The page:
I often feel that I am living an indefensible paradox. I work as a member of an organ procurement team, retrieving donor hearts and lungs for patients awaiting transplants; but I am not a registered organ donor myself. In principle, I would absolutely donate my organs if the opportunity presented itself. It is a wonderful, priceless gift to give; and I can testify first-hand that there are dedicated, first-rate medical professionals working around the clock to make the process of obtaining organs from donors and transplanting them into recipients both respectful, and efficient, to the point of being routine. In practice, however, I have still not taken the two minutes it would require to sign onto donatelife.net and register myself. It is a choice I find difficult to explain, and one that has suddenly become even harder to justify due to the actions of, surprisingly, Facebook.
There is certainly anonymity in numbers, and I am certainly not the only potential but unregistered donor out there. There is a shortage of organ donors in this country, to the extent that it can reasonably be called a crisis. As of March, 2012, over 113,000 Americans are awaiting organ transplants, including 1,800 children. Last year, 14,000 donors helped make 28,500 transplants possible. Yet despite all these successful operations, approximately 75% of patients waiting for a transplant last year did not receive one. As a result, 18 candidates died every day while waiting for an organ.
Unlike the donor organs required for transplant surgery, the miracles made possible by organ transplants are not in short supply. The recipient of the world’s first pediatric heart transplant at the age of 4 is still alive today, 28 years and two new hearts later. The New York Times recently reported on how one man’s decision to donate a kidney to a stranger set in motion a record-setting chain of kidney “exchanges”, resulting in 30 lives being saved by new kidneys. Just weeks ago, an elderly man in my building mentioned to me that he has received four cornea transplants, two of which occurred during the past several years in which we have periodically run into one another in the elevator. I would have never noticed had he not mentioned something.
While the reality of the donor crisis is evident, the solution is elusive. Why aren’t more people registered as donors? In my case, I am hampered by the fact that signing up to donate your organs necessitates grappling with your mortality. This is a conversation that is difficult to have with yourself, and there is solace derived from declining to sign away your most fundamental property, even if it is irrational.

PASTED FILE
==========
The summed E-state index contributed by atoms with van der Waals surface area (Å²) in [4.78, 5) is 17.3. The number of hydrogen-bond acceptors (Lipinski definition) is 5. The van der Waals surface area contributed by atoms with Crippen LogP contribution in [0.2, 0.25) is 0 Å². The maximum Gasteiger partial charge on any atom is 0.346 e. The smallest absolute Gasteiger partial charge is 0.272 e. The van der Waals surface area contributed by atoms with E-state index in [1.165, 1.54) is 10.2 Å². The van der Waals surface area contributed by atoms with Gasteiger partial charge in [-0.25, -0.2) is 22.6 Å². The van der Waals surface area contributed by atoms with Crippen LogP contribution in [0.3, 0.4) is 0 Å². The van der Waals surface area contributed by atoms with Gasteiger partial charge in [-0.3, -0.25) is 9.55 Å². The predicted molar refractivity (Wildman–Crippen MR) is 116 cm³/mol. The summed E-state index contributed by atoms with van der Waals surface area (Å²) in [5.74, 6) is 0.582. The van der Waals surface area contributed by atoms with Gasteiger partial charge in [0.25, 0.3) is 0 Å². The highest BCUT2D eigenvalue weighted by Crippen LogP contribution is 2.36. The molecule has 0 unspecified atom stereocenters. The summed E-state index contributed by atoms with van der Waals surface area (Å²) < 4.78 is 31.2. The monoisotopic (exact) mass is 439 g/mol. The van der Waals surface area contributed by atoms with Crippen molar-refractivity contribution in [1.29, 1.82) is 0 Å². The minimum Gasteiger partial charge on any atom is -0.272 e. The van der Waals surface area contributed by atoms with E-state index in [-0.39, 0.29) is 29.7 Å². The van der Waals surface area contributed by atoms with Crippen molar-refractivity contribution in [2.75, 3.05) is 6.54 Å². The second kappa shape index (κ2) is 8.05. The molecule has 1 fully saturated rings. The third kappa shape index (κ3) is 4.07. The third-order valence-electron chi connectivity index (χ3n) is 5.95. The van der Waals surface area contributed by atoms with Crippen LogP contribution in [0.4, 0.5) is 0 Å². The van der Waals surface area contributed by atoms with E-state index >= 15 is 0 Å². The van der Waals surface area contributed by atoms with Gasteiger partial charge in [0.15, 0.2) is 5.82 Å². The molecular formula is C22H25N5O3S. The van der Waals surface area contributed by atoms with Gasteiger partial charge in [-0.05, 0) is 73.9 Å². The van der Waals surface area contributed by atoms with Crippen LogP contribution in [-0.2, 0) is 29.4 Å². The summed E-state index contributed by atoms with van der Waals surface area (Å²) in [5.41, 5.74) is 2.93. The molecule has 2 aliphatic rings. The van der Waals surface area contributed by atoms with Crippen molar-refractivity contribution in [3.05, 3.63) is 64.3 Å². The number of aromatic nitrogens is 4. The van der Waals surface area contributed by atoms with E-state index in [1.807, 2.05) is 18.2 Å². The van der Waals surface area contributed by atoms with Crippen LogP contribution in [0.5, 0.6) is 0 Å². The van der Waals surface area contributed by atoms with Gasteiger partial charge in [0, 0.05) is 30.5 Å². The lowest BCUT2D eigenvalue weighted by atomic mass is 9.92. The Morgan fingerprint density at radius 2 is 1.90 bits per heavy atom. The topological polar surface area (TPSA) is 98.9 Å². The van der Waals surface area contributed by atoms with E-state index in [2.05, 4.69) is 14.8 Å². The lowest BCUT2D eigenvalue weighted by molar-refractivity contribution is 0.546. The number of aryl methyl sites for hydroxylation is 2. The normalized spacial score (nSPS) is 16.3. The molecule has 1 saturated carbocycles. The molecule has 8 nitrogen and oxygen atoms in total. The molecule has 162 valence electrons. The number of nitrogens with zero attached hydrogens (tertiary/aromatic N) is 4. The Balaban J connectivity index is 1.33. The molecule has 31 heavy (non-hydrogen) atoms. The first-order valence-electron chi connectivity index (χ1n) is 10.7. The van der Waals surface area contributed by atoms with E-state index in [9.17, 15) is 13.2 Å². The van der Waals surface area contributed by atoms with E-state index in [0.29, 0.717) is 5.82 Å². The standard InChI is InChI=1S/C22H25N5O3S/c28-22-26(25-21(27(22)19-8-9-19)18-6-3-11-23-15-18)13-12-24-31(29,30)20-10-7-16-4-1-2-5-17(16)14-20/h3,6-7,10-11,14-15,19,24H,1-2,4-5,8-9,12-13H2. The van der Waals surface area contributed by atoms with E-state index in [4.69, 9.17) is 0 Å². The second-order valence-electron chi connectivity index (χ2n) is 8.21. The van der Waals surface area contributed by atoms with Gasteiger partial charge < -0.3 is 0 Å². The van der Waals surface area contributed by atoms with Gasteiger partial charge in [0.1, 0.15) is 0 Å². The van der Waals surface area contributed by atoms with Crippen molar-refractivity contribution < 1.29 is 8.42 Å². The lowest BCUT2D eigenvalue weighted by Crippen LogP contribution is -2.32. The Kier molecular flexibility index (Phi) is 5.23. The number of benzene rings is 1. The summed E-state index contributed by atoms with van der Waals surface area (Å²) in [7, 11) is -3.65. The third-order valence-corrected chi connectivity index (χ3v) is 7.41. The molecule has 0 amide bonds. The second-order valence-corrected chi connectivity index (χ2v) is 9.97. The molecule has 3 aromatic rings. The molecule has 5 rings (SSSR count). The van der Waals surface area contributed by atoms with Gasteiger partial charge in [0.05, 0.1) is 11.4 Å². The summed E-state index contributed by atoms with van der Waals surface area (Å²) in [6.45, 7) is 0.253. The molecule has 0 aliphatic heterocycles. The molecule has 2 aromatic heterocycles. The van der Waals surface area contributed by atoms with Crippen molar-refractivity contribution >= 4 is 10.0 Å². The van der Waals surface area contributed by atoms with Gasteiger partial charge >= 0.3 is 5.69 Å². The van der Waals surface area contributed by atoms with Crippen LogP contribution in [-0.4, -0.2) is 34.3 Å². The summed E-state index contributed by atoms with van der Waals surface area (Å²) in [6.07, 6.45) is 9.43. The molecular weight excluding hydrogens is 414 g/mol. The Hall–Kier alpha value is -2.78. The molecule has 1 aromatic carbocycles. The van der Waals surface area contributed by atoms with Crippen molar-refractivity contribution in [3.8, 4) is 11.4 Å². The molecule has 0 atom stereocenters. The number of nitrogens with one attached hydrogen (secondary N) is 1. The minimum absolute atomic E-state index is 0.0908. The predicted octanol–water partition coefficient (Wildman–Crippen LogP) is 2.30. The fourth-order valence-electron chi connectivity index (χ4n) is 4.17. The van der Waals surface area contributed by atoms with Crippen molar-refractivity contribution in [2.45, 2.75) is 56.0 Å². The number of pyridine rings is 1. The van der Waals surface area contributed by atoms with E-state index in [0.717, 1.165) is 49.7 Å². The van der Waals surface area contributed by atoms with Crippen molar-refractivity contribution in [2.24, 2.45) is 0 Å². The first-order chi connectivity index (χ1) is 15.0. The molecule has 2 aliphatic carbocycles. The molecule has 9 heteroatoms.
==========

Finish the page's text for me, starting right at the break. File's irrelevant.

At the same time, there are likely many people who would like to donate, but are not registered because of any number of reasons. Maybe they don’t know there is a shortage; maybe they don’t know how to register; maybe they assume that their viable organs will be donated even if they don’t make their wishes explicit. Whatever the reasons, the fact remains that, as an “opt-in” organ donation system, we are relying on the altruism of our citizens to agree to donate organs to those in need. If a person does not explicitly make their wish to donate clear, it is unlikely that their grieving family members will make that assumption for them. Thus, the problem remains: how do we get more people to register themselves as organ donors?
An unexpected answer may be via Facebook. Today, Facebook added a feature giving users the option of publicisizing the fact that you’re an organ donor to your Facebook timeline, as well as adding details about the where, when, and why behind your choice to register. Facebook has an unparalleled ability to reach and connect millions upon millions of people; many, I’m sure, would admit to there being days where they check their Facebook, but not the newspaper. And with news feeds lighting up over the next few days with stories of which of your friends are organ donors, it will be interesting and exciting to see how many more registered donors there are by this time next week.
What do you think about this organ donation initiative by Facebook? Do you feel an incentive to become a donor now that you didn’t yesterday? If not, what are your reservations? Is our “opt-in” donation system inherently flawed?